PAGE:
• Prepare children to be world citizens. At school, many students learn the social skills and manners necessary to become good citizens in everyday society. As a positive example, teachers can lead children and instill in them the skills they need to be productive members of society. As a positive example, teachers can lead children and instill the skills they need to be productive community members.
  • Learn about yourself. Becoming a teacher can lead to remarkable personal growth. Teaching the country’s future leaders is a big challenge, and connecting with students can help you learn about yourself.
  • Find your passion as a teacher. Many people often report feeling stuck and unsatisfied in their current jobs. As a teacher, by impacting and changing lives for the better, you may find a career in which you enjoy going to work every day.

Becoming a Teacher

There are a number of requirements to become a teacher in Kentucky. A state law known as option 6 — the University-Based Alternative Certification — has made changing careers and becoming a teacher easier than ever.

The statute reads: “With the approval of the Education Professional Standards Board, a university may provide an alternative program that enrolls students in a postbaccalaureate teacher preparation program concurrently with employment as a teacher in a local school district.” Students in the program are granted a one-year provisional certificate to teach if they participate in a teacher internship program. Once the program is completed and all EPSB requirements are met, these new teachers receive their full professional certificates.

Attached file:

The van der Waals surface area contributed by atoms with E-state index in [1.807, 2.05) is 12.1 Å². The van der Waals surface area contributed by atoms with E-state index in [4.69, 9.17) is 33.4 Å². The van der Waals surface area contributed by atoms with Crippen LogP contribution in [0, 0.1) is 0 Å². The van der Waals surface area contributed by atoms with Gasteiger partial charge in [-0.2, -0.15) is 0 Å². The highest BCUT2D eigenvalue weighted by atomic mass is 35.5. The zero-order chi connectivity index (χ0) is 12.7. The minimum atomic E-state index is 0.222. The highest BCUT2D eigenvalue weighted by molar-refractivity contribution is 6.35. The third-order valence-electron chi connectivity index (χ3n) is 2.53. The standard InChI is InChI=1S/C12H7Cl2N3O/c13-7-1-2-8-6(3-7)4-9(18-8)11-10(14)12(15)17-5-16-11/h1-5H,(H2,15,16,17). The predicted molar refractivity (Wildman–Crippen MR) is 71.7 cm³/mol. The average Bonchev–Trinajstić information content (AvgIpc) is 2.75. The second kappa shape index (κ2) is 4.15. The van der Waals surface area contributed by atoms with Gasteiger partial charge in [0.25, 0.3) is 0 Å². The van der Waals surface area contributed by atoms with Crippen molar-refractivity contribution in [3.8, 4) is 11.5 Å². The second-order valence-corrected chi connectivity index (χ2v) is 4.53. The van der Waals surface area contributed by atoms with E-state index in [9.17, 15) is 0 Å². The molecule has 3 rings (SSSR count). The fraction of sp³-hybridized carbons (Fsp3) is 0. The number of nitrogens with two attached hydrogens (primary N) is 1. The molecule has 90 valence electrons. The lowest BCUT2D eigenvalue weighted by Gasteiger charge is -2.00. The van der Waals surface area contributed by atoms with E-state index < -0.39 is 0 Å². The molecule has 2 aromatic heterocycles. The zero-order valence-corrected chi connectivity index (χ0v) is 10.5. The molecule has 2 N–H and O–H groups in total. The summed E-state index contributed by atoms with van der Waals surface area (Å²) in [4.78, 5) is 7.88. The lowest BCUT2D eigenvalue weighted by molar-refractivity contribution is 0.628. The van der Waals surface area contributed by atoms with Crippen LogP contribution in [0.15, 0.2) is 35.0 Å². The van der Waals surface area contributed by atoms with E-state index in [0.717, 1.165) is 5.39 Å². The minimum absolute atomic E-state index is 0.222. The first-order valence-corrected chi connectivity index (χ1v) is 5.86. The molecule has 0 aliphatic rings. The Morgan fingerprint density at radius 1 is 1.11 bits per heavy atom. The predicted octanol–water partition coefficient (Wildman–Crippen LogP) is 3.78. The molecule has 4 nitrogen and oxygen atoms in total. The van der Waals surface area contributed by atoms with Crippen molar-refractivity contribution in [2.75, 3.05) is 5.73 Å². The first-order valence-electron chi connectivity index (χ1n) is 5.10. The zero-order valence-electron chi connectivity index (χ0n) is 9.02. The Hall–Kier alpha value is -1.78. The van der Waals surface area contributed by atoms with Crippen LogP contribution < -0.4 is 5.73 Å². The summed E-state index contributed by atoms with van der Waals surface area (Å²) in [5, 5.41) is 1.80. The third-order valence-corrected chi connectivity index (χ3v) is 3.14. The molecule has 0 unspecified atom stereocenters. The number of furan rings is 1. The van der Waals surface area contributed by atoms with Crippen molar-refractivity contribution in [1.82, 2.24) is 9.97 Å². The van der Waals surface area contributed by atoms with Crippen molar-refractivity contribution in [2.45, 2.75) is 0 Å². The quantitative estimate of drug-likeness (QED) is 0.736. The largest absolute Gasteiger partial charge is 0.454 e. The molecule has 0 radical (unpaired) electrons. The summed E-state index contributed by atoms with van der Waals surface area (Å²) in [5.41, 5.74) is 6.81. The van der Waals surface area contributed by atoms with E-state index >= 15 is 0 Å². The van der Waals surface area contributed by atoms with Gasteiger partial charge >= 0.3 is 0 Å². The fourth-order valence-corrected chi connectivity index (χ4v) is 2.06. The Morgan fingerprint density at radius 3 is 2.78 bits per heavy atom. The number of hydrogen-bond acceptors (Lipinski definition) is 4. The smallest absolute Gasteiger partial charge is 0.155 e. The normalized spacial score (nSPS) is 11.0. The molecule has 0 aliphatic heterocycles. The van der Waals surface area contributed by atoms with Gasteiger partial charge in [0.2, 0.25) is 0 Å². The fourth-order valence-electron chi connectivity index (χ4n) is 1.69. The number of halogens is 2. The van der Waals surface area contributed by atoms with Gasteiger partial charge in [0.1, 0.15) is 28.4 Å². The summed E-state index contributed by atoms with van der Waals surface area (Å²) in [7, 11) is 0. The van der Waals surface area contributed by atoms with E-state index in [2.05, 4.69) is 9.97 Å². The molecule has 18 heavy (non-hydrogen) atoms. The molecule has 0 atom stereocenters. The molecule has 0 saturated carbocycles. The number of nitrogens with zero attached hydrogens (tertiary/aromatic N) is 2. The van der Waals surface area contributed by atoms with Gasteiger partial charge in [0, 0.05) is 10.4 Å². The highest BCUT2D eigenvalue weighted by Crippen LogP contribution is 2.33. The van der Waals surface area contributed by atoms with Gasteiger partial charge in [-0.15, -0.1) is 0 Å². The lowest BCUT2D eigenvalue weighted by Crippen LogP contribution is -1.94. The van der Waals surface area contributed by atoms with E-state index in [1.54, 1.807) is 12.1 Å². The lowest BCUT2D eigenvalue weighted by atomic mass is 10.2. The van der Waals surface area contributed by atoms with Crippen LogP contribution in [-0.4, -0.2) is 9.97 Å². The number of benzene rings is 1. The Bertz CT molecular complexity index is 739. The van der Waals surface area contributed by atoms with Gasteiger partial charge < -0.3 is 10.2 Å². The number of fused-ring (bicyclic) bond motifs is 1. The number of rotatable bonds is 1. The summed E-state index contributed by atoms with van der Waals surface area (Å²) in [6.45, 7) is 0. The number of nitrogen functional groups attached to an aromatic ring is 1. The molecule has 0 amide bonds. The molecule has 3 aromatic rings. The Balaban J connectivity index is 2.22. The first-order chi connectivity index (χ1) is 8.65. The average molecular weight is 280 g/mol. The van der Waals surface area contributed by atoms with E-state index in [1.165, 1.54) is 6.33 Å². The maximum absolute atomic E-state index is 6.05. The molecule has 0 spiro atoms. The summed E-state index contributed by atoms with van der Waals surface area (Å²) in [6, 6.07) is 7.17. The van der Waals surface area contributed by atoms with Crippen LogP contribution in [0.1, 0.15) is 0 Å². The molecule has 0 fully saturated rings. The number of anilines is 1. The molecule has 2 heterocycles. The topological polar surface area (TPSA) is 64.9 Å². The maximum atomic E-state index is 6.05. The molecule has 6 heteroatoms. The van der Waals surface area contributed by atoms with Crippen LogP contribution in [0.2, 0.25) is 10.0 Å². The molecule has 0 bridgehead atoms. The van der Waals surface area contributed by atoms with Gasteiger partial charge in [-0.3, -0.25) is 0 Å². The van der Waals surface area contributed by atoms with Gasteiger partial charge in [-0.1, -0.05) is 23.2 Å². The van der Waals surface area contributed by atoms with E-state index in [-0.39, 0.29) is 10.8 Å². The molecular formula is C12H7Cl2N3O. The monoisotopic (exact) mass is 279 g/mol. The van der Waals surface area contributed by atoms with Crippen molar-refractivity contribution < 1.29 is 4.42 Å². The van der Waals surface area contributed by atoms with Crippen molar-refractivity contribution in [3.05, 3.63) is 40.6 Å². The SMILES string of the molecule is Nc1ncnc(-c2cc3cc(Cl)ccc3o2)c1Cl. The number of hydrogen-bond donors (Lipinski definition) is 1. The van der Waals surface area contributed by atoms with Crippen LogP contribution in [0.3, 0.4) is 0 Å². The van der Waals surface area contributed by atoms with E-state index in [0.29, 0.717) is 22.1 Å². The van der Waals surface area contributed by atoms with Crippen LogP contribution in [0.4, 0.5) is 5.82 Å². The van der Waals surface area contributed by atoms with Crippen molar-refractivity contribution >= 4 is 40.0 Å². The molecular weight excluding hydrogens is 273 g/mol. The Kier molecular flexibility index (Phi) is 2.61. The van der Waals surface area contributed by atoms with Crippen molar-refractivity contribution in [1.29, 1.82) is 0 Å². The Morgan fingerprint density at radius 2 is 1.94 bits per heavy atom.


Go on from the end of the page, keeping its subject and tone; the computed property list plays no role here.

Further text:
Pursuing a Teaching Career

Campbellsville University offers three fully online master’s degrees to enter the teaching profession. The online Master of Arts in Teaching (P-5), online Master of Arts in Teaching Middle Grades (5-9), and the online Master of Arts in Teaching Grades 8-12 can be completed in as little as one year, with flexible schedules to allow you to pursue a career in teaching. Campbellsville professors provide real-world experience in the classroom, helping you develop the necessary skills and tools you’ll need to shape the next generation of students. Online Bachelor of Science in Special Education Learning Behavior Disorders (P-12), Bachelor of Science in Elementary Education (P-5), Associate of Science in Early Childhood Education, Bachelor of Science in Early Childhood Education, and Bachelor of Science in Interdisciplinary Early Childhood Education programs are also now available.